Maharshi Bharadwaja

The work ‘Vymaanika Shaastra’ has been attributed to the sage Maharshi Bharadwaja. Maharshi Bharadwaja is known to be a towering scholar both in science, philosophy and warfare. He is an important figure in the pantheon of Hindu sages who recorded knowledge in the spiritual, intellectual and scientific fields. During his period, knowledge was transmitted from mouth to mouth and ear to ear.  Maharshi Bharadwaja is said to have passed from one Yuga to another. He is among the seven prime seers of Mythological era. Whether there were other seers by his name is not known. According to some scholars, Maharshi Bharadwaja belonged to Thretha Yuga and to Dwapara Yuga to some others. He figures in the genealogy of Bruhaspati, the principal preceptor of all Hindu deities and his son being seer Bharadwaja. Bharadwaja’s son Dronacharya, again was the preceptor of Pandavas and Kauravas during the Mahabharata era. It should be no surprise that a seer with this background of generation possessed a vast diversity of knowledge to author a work such as ‘Yantra Sarwaswa’.

 

The Vymanika Shastra (also spelled Vaimānika Śāstra or Vymanika Shastra)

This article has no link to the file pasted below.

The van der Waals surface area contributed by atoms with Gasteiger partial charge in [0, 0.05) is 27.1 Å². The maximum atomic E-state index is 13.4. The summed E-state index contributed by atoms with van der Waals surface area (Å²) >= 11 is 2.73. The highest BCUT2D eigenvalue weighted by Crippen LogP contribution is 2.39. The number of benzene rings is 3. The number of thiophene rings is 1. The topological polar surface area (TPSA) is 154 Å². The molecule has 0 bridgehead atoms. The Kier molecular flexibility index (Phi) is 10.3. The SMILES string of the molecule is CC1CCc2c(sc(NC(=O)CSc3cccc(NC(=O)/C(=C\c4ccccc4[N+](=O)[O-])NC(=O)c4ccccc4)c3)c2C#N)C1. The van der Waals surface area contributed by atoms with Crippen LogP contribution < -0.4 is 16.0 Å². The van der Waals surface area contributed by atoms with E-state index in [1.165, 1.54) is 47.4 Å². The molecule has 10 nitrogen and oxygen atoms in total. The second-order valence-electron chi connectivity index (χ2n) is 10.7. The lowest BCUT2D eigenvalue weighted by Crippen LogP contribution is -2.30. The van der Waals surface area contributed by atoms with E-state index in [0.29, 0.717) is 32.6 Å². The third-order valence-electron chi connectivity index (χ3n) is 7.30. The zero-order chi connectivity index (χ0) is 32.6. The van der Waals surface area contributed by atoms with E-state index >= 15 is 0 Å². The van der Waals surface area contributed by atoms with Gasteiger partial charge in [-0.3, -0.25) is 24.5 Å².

From the data available, references related to the work have transited through earlier times of known history. It is also claimed that the work is among forty topics of ‘Yantra Sarwaswa’ that dealt with ‘All about the machines’. It is not a matter of dispute that basic work for translated variants of Vymaanika Shaastra (English & Hindi) published in the country was originated in a Sanskrit manuscript channelled by Pundit Anekal Subbaraya Shastry to a Sanskrit scholar, Sri G. Venkatachala Sharma. The Vymaanika Shaastra was first committed to writing between 1918 and 1923. Anekal Subbaraya Shastry died in 1941, and Venkatachala took his manuscripts into keeping. The Vaimānika Śāstra manuscript appeared in the Rajakiya Sanskrit Library, Baroda by 1944. The text was published in Hindi in 1959 and later in English by G.R. Josyer, titled Vymanika Shastra. Josyer’s edition also added illustrations drawn by T. K. Ellappa, a draughtsman at a local engineering college in Bangalore, under the direction of Shastry, which had been missed in the 1959 edition. Its existence was first announced publicly in a 1952 press release by G.R. Josyer, who had founded his International Academy of Sanskrit Research in Mysore the year before. In the preface to the 1973 publication that contained the full Sanskrit text with English translation, Josyer quotes a 1952 press release of his which was “published in all the leading dailies of India, and was taken up by Reuter and other World Press News Services”